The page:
A Brief History of Wood-engraving/Chapter 9

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[ 81 ]

CHAPTER IX

HANS HOLBEIN AND HANS LÜTZELBURGER

Hans Holbein, who first saw the light at Augsburg in the year 1497, was the greatest artist ever born in Germany, and as he passed half of his artistic life in England we may claim some little share in the glory of his undisputed eminence.

The son of a worthy painter of sacred pictures for the Church, he was brought up amidst all the paraphernalia of the studio, and at a very early age began to design title-pages, initial letters, and ornaments for numerous important books published by Johann Froben, Valentine Curio, and other printers of Basel, and Christoph Froschover, of Zürich. Some of these folio title-pages, most of which are of an architectural character, are veritable works of art, and are greatly treasured at the present day. Next we find him making illustrations for the New Testament, some of which were engraved on wood and some on metal, probably by Dienecker or Lützelburger, though of this we have no direct evidence.

But Holbein's greatest fame, as a designer of book-illustrations, is derived from his well-known series of the 'Dance of Death,' which was first given to the world in the year 1538, though from some proofs still in existence they are known to have been engraved before the artist's first visit to London in 1527. It is believed that the original forty-one drawings on wood were all cut by Hans Lützelburger, who has been very properly called the 'True Prince of Wood-Engravers,' for, in the opinion of our foremost critics, these 'Dance of Death' cuts are the masterpieces of the art at that period, excelling even the work of Jerome Andre of Nürnberg on Dürer's 'Triumphal Arch.' [ 82 ]

HOLBEIN'S DANCE OF DEATH THE KING

HOLBEIN'S DANCE OF DEATH
THE KING

Seventeen other designs were added to the 'Dance of Death' afterwards, making the complete series fifty-eight. The original blocks are lost; they have been copied on the Continent many times, and were reproduced in England in perfect facsimile and in the very best manner under the superintending care of Francis Douce, a celebrated antiquary, by John and Mary Byfield and George Bonner, all excellent engravers. Accompanied by a learned dissertation by Mr. Douce, the work [ 83 ] was published by William Pickering[1] in the year 1833. It is from electrotypes of these blocks that we are enabled to present to our readers the designs of 'The King,' 'The Queen,' 'The Astrologer,' and 'The Pedlar,' four of the best of the series.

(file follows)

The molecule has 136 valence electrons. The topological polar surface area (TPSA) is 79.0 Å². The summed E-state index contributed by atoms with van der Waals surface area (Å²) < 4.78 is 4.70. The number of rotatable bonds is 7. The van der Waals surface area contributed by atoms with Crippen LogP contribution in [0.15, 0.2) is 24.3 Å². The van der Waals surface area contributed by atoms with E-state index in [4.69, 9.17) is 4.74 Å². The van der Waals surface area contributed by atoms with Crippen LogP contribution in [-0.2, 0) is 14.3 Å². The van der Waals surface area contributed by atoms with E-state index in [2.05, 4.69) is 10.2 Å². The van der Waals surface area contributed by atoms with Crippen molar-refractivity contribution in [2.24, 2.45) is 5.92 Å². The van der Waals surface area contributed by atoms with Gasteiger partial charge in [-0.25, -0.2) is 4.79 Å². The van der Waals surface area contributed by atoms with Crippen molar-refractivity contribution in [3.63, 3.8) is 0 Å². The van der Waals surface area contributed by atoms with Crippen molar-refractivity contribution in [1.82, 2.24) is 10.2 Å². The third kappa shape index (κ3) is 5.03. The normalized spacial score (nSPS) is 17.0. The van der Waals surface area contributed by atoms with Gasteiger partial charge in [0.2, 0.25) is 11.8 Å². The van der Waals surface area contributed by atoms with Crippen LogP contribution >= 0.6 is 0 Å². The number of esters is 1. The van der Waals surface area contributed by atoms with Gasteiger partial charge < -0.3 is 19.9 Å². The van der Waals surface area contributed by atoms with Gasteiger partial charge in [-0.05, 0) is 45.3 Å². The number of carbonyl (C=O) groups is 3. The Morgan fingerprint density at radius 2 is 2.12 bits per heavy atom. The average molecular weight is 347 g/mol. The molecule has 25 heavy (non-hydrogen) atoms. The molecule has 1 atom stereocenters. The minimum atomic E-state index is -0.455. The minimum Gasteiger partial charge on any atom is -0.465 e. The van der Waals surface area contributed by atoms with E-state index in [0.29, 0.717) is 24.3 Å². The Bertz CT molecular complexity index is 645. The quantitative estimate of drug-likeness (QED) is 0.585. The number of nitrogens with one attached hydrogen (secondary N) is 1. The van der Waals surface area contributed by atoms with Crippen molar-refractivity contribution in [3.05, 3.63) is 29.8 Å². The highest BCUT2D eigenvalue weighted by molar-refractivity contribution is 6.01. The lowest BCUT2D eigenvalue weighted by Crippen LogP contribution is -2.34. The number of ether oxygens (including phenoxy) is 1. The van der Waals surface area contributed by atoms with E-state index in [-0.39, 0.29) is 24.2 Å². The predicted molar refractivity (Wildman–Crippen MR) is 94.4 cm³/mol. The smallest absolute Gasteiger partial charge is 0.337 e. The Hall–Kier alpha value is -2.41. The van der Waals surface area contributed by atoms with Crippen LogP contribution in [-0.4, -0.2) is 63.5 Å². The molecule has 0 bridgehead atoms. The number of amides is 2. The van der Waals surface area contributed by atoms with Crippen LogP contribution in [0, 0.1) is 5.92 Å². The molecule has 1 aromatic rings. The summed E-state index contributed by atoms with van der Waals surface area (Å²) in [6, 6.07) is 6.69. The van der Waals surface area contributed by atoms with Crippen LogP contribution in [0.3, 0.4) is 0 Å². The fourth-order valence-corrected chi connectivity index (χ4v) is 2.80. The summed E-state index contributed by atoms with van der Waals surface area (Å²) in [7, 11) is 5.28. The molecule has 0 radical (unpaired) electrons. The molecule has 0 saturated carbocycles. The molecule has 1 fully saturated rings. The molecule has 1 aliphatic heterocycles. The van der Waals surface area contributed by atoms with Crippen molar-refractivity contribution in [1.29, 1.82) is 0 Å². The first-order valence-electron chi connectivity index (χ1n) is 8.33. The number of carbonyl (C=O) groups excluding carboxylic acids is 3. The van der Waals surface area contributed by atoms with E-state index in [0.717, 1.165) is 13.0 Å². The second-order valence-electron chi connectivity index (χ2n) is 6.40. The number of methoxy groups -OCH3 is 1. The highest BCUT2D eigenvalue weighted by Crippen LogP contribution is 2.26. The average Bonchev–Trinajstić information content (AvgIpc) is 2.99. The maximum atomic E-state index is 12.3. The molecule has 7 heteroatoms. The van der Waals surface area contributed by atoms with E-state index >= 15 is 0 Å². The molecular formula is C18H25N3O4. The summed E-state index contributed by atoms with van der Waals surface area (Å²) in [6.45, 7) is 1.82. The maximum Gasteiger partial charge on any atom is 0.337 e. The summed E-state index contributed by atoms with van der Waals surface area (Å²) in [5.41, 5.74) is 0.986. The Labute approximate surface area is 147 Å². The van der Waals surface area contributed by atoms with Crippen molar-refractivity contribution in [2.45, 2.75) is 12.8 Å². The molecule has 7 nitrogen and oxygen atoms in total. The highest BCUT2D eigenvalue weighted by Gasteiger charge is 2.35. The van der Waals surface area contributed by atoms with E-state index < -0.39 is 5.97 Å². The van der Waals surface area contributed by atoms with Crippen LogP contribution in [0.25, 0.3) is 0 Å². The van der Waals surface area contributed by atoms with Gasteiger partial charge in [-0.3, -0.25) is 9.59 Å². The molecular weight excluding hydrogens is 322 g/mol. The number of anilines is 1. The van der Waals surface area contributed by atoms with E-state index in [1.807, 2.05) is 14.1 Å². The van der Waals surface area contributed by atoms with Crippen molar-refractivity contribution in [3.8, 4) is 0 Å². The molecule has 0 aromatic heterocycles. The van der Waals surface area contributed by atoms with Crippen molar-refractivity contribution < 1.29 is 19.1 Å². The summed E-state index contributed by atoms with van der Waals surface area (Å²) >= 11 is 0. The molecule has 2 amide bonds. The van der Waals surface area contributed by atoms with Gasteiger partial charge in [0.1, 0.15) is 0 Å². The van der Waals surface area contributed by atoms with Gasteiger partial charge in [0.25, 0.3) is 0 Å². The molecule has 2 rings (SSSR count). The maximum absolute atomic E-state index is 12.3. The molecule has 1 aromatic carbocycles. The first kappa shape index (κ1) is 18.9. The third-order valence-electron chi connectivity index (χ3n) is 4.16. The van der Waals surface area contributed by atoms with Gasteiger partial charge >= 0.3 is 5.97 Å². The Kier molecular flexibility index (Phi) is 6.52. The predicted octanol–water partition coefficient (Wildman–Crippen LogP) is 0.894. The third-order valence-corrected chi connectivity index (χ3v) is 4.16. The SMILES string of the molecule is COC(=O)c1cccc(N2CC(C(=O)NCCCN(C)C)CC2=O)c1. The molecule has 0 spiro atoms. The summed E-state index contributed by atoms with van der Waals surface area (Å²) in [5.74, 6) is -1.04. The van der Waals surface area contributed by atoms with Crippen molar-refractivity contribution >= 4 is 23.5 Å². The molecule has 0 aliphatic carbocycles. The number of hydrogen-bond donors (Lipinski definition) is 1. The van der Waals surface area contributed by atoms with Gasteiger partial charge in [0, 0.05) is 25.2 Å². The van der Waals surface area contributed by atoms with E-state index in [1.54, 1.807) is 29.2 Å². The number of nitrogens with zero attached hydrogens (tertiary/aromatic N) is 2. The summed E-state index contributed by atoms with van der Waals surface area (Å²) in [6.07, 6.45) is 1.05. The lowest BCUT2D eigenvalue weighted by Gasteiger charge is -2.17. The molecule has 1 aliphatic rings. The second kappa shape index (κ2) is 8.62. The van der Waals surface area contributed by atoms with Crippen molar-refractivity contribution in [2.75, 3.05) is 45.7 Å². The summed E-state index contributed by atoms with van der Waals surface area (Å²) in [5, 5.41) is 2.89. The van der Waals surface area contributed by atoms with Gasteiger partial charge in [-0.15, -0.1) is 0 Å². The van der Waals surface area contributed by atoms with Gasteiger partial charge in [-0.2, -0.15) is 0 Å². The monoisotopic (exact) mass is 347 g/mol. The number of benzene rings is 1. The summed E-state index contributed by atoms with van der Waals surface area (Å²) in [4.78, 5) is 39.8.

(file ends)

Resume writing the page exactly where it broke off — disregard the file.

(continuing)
HOLBEIN'S DANCE OF DEATH THE QUEEN

HOLBEIN'S DANCE OF DEATH
THE QUEEN

Wall-pictures of 'The Dance of Death,' with but little artistic merit, existed at a much earlier period, and some of them may still be traced in the cloisters of old cathedrals. The subject was a great favourite with both priest and people in the Middle Ages; it appealed to the feelings of rich and poor, old and young, and Holbein's 'fearful' pictures, as soon as they appeared, met with immense popularity, which, to this day, has never ceased. [ 84 ]

HOLBEIN'S DANCE OF DEATH THE ASTROLOGER

HOLBEIN'S DANCE OF DEATH
THE ASTROLOGER

Almost every class is represented in them—the King at his well-spread board is served by his fellow King, who fills his bowl; the Queen, walking with her ladies, is led into an open grave; in a landscape, in which we see a flock of sheep, Death appears to an aged Bishop; here we see Death running away with the Abbot's mitre and crozier; there he visits the Physician and the Astrologer. In the church is a Preacher who holds the people in awe, behind him is a Preacher more dread still; the Miser with his bags, the Merchant with his bales, are alike surprised by Death; the Knight's armour is defenceless, the Pedlar with his basket cannot escape, the Waggoner with [ 85 ] his wine-cart is overthrown. All are represented in their turn—the Duchess in her bed, the poor woman in her hovel, the child who is ruthlessly taken from his mother. We can imagine the sensation which such a work would create among a very impressionable people at that season of religious ferment, the greatest the world has ever known. Thirteen editions from the original blocks are known to have been printed between the years 1538 and 1563.